In the theological realm, the second part, the values and interpretations of guilt and justice oriented (Western) societies are compared with those of honor and shame oriented societies. Since the Hebrew Bible and the New Testament were anchored in the latter societies, the gap with today’s Western interpretation becomes clear. Financial, individual and social independence lead to egalitarian, respect-independent, enrichment-oriented, law-and-order, rational and punctuality-oriented communities and churches (p. 60). In contrast, the biblical emphasis is on the glory of God reflected in the likeness of man (Ps 8:5). Sin becomes a denial of this honor to God and man. Honor, therefore, is based on status. This is dependent on physical, spiritual and psychological factors. Here the authors refer to the disabled Mephi-Bosheth of Jonathan’s descendants, to whom King David paid respect out of compassion and his descent (2 Sam 3:9; p. 83). Unfortunately, the authors lack an inclusive approach here.
Next, Georges and Baker consider the biblical episode of the sinner woman oiling Jesus’ feet with her hair in the house of Simon the Pharisee (Luke 7:36-50). Apparently Simon had not followed the practice of washing his feet, a grievance that the woman picked up on, thereby exposing Simon according to Jesus (pp. 98-99). Georges and Baker give another example with the parable of the “prodigal son” (Luke 15:12-32). Impressively, Jesus took up the shame and honor orientation of his environment to point out abuse and transgression. He repeatedly exposed his disciples, the Pharisees or even official rulers to illustrate the values of the Kingdom of God. This has cumulated in the overcoming of death through the cross, which was declared as a great shame – curse (Dt 21:23; p. 175). In their retelling, they emphasize the possibility of overcoming the loss of face before God in relationship to Jesus the Christ.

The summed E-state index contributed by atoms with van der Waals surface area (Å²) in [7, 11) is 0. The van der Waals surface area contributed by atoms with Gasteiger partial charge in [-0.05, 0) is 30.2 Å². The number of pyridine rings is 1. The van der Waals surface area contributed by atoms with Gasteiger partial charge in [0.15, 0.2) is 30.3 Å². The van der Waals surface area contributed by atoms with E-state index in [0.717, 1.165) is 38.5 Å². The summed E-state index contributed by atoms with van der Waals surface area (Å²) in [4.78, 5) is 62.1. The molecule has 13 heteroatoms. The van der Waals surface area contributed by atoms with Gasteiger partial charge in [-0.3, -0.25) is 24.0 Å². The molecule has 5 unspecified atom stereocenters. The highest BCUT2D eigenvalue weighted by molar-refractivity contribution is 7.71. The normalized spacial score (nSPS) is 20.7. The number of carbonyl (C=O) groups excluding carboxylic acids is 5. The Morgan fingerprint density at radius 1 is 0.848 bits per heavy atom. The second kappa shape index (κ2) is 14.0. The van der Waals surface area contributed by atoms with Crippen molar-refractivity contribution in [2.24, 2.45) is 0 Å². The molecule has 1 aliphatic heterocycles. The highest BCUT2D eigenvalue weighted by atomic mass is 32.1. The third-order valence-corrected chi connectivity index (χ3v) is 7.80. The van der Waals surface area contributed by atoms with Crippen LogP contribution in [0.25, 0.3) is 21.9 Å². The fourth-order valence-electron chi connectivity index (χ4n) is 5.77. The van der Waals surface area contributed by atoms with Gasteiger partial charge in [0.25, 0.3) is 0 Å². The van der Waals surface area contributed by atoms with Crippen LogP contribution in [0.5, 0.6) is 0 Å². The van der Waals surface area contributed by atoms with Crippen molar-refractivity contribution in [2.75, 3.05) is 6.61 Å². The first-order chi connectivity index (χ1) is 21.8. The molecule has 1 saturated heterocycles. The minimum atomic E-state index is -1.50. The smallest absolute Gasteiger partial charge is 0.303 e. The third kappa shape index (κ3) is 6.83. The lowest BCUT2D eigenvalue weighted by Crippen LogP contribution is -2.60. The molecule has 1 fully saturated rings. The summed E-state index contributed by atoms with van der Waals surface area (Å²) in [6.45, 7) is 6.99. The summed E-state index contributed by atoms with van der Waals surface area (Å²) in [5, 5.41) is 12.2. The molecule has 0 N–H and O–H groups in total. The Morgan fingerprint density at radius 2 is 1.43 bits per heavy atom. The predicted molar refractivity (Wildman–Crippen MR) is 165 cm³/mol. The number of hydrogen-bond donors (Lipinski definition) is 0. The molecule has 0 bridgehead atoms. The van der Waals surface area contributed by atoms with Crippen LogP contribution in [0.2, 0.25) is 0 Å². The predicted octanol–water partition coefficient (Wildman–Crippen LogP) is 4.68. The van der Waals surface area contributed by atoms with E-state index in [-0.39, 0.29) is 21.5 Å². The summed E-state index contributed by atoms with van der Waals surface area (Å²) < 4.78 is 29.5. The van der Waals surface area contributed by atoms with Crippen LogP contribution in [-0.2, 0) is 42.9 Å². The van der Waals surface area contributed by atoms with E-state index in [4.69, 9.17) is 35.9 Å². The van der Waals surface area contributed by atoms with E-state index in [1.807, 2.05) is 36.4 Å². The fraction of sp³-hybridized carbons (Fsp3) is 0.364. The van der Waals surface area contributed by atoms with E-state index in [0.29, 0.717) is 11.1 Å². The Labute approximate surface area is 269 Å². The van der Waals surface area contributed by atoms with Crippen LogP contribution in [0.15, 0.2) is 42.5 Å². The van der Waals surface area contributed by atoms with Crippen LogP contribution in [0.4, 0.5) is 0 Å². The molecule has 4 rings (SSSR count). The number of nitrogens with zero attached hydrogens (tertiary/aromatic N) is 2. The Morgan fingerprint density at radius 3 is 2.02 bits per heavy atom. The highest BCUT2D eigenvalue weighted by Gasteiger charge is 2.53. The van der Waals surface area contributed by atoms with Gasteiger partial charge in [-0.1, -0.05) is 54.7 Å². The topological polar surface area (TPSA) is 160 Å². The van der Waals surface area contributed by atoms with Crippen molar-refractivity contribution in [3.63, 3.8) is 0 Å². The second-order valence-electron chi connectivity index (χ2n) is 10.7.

Georges and Baker introduce practical consequences of the described orientations of conscience in the third part of their treatise. They address spiritual orientation, relational relationships, evangelism, conversion, ethical consequences, and community in such contexts. As appendices, they offer a bible passage index (Appendix 1), bible stories (Appendix 2) and references to further resources on the subject (Appendix 3). From Georges’ wealth of experience come re-interpretations of biblical stories he worked out with people on the spectrum of conscience discussed, which are incorporated into this third part.
The theme of conscience orientation has a certain tradition in anthropology and missiology. It has been critically questioned in research, e.g., whether it would not be better to assume a purity vs. impurity orientation in certain contexts (e.g., Wheatcroft 2005). The elaboration here does not address this, which is a point of criticism. As a source of ideas and also for understanding biblical contexts in terms of an honor and shame orientation, this work offers deep practical insights.
conscience orientation ; elenctics ; shame ; honor ; collectivism ; purity ; impurity ; evangelism ; Islam ; Buddhism ; religious studies ; anthropology ; ethnography ; disability ; disability studiesZurück